I believe that tossing out the worthless things that steal your attention and prevent you from being able to focus is an excellent way to free up your energy so you can stay motivated. “Junk” news has a tendency to bog a person down and get them distracted, and the vast majority of it is speculative anyway, so you won’t miss much.
Remember just a few months ago, when the Brexit vote was supposed to end the world as we know it? The press used phrases such as the vote “topples” the British government, “crushes” the pound and “wipes away” billions in stock market wealth.
And what happened after all that manufactured dust settled? The market went right back to its business making all-time highs, businesses carried on as usual and talk of the event doesn’t even make the first 5 pages of any national newspaper now.
How about the big stock market swoon in December of this year. Remember how the press was in a tizzy due to the fact that the Dow finished down by nearly 370 points one Friday, to close out an historic week in which the Federal Reserve raised interest rates for the first time in nearly 10 years? Surely the end of the world was near, correct? Nope. The market, the economy and people in general went right back to business as usual. Yawn.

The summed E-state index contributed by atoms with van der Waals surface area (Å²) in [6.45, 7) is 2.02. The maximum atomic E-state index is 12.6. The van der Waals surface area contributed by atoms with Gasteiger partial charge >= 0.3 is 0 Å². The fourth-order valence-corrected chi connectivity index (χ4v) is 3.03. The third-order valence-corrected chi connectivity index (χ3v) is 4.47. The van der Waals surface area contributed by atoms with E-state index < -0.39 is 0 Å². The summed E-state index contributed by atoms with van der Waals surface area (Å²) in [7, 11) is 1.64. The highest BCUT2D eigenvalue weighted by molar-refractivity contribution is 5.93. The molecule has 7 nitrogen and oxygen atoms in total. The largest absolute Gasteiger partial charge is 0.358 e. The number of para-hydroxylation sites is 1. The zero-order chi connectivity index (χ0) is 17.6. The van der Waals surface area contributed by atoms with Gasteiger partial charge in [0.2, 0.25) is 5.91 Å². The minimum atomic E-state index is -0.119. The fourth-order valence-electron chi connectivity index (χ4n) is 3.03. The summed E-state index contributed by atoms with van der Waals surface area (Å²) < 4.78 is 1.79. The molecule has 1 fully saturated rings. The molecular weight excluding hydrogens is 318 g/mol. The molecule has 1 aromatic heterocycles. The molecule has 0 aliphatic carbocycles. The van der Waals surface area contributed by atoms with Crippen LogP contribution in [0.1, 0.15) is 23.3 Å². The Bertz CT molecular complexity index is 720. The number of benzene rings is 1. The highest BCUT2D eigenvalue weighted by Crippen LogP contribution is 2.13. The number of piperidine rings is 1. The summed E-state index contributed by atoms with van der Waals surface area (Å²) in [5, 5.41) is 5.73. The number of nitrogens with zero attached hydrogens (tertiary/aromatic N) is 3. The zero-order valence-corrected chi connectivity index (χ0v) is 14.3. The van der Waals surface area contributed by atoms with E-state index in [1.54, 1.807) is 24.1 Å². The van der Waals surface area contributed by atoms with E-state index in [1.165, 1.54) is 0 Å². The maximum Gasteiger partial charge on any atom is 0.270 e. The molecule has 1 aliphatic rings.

OK, one more…
In mid-July of last year, the Dow Jones Industrial Average was over 18,000. By the end of August 2015, it had collapsed down to 15,000 and change. Investors fretted over things like a possible Chinese slowdown, a crash in commodity markets, whether or not the Federal Reserve would hike interest rates, and a plunge in oil prices – all stoked by the press. And then what happened? All that manufactured fear was cast aside and everyone, again, went back to business as usual.
Look, the point I’m making is that it is extremely important to recognize any area where you needlessly expend your time and energy. The physical time and energy wasters are fairly simple to pinpoint, but the issues that creep into our thoughts and feelings can be much more insidious. By the way, the word insidious comes from a Latin word meaning “ambush,” and refers to that which is slowly and subtly harmful.
Earl Nightingale, American motivational speaker and author, once said, “We become what we think about.” Perhaps truer words have never been spoken. The human mind is an incredible thing, and having the right attitude and mindset is a pivotal key to success. And a mind for success not only has to be cultivated, it must be protected.